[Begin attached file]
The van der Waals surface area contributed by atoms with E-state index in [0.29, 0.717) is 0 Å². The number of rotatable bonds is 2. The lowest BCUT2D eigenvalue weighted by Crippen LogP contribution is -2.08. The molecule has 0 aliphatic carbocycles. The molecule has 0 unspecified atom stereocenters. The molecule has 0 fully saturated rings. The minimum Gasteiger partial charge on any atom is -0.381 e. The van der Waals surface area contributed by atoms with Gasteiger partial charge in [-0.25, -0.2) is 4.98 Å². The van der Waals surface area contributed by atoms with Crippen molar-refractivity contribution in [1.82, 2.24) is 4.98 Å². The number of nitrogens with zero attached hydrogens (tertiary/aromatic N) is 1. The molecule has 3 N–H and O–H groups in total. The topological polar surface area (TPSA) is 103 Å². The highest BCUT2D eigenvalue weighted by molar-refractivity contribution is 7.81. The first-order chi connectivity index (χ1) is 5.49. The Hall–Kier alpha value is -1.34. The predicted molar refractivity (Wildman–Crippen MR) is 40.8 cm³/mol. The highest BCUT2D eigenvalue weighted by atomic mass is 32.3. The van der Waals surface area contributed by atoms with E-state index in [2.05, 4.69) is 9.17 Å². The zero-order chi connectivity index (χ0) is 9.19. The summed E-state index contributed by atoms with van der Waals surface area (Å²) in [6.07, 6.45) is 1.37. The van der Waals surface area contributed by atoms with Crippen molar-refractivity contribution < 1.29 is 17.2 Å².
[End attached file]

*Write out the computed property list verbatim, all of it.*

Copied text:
The van der Waals surface area contributed by atoms with E-state index in [0.29, 0.717) is 0 Å². The number of rotatable bonds is 2. The lowest BCUT2D eigenvalue weighted by Crippen LogP contribution is -2.08. The molecule has 0 aliphatic carbocycles. The molecule has 0 unspecified atom stereocenters. The molecule has 0 fully saturated rings. The minimum Gasteiger partial charge on any atom is -0.381 e. The van der Waals surface area contributed by atoms with Gasteiger partial charge in [-0.25, -0.2) is 4.98 Å². The van der Waals surface area contributed by atoms with Crippen molar-refractivity contribution in [1.82, 2.24) is 4.98 Å². The number of nitrogens with zero attached hydrogens (tertiary/aromatic N) is 1. The molecule has 3 N–H and O–H groups in total. The topological polar surface area (TPSA) is 103 Å². The highest BCUT2D eigenvalue weighted by molar-refractivity contribution is 7.81. The first-order chi connectivity index (χ1) is 5.49. The Hall–Kier alpha value is -1.34. The predicted molar refractivity (Wildman–Crippen MR) is 40.8 cm³/mol. The highest BCUT2D eigenvalue weighted by atomic mass is 32.3. The van der Waals surface area contributed by atoms with E-state index in [2.05, 4.69) is 9.17 Å². The zero-order chi connectivity index (χ0) is 9.19. The summed E-state index contributed by atoms with van der Waals surface area (Å²) in [6.07, 6.45) is 1.37. The van der Waals surface area contributed by atoms with Crippen molar-refractivity contribution < 1.29 is 17.2 Å².